What were the things that gave Mimiko the edge in this election? One, he is a grassroots politician who had been involved since he qualified as a medical doctor. Even though he has a hospital in his hometown, he is known more as a politician than a medical doctor. And not many of his associates would allow him to administer an injection on them. He is now more at home in politics than in the world of medicine. In government in the last three and a half years however, he has scored a bull’s-eye with his Iya Abiye programme. This programme is targeted at reducing maternal and infant mortality. In many parts of the state, he has built modern markets, with conveniences and police post to boot. This project has further endeared him to the womenfolk. His mega-school project too has endeared him to the heart of many an educationist. Today, teachers in Ondo State are believed to be the highest paid in the Federation. He has equally revived the Farm settlement scheme made popular in the First Republic by Chief Obafemi Awolowo. So far, his greatest showcase may be the facelift he has given Akure, the state capital. Is it any wonder that it is in Akure North and Akure South LGs that Mimiko got the largest number of votes in this election?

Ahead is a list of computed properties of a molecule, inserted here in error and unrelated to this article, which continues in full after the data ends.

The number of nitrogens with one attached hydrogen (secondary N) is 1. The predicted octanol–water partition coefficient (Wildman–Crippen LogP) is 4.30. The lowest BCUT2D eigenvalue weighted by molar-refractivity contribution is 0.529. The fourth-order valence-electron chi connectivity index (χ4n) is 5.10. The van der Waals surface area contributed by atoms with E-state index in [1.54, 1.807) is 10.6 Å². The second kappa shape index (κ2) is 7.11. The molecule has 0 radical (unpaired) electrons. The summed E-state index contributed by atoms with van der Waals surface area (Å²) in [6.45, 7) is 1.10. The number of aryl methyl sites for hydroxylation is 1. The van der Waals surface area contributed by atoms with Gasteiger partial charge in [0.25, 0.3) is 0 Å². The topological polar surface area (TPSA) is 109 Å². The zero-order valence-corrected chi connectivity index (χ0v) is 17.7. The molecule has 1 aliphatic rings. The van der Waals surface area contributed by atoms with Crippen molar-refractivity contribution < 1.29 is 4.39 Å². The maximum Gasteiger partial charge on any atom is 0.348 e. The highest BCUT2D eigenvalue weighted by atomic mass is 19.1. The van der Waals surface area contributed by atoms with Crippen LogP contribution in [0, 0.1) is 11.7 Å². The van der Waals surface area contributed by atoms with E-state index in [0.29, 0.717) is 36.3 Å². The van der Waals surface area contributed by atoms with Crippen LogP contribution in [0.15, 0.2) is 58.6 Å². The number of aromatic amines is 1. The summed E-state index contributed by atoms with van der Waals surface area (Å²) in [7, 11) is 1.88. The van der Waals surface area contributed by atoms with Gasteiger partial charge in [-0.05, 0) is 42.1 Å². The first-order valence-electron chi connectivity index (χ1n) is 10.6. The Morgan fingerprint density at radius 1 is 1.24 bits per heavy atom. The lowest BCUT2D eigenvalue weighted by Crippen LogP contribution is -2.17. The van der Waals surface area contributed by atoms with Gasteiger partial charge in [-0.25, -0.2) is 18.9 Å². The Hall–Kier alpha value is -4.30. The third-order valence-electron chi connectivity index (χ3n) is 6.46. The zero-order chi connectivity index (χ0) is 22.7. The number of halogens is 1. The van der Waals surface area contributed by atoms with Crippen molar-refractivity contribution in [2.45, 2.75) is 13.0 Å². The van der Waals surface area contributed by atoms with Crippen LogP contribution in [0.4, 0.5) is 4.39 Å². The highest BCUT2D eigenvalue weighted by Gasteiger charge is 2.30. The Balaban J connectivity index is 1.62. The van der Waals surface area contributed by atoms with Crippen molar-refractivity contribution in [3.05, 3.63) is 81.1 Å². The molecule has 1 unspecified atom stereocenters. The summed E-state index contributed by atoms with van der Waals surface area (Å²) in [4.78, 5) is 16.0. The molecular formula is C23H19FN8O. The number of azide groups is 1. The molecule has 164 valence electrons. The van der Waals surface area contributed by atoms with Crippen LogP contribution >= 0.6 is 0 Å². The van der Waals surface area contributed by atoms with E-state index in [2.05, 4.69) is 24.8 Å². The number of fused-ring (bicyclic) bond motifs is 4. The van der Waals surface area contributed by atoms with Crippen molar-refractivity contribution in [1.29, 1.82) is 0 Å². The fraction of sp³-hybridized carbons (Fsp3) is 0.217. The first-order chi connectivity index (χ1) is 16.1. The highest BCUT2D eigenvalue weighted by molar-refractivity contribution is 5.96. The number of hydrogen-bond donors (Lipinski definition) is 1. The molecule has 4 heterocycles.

Now that he has secured a second term mandate, what is the state to expect from him? There are so many ongoing projects that are crying for his attention. Mimiko needs to rededicate himself to the job of uplifting the state, so that it can become the envy of others. Ondo is the only South-west state that belongs to the oil-producing club. That huge revenue should be used in developing infrastructure that would make the state a first choice for investors. By so doing, there would be jobs for the large body of able-bodied young men and women in the state. The governor should not turn his back on the issue of South-west integration. Even though the leaders of the ACN had fouled the air so much during the campaigns for the last election, there should be a rapprochement. If the goal is progressive politics, the ACN and the LP ought to find a meeting point. After all, don’t they say in politics there are neither permanent friends nor permanent enemies? It would not be surprising if some day some of those in ACN today find themselves in other parties. What have we not seen in this country? Even after the swearing-in next February, it may be a while yet before the ghost of defeat stops haunting the losers. While the leaders of the ACN are preparing for a post-mortem of the election, the Ondo State chapter of the PDP has confirmed that they would be contesting the results. That is why they have castigated some of their leaders, including President Goodluck Jonathan, David Mark, president of the Senate, and Aminu Tambuwal, speaker of the House of Representatives, for congratulating Mimiko. It would have been surprising if there was no voice of dissent from the political parties. In Nigeria, parties lose election only when they have been successfully out-rigged by their rival. We are waiting for the tribunal to do its job in this matter.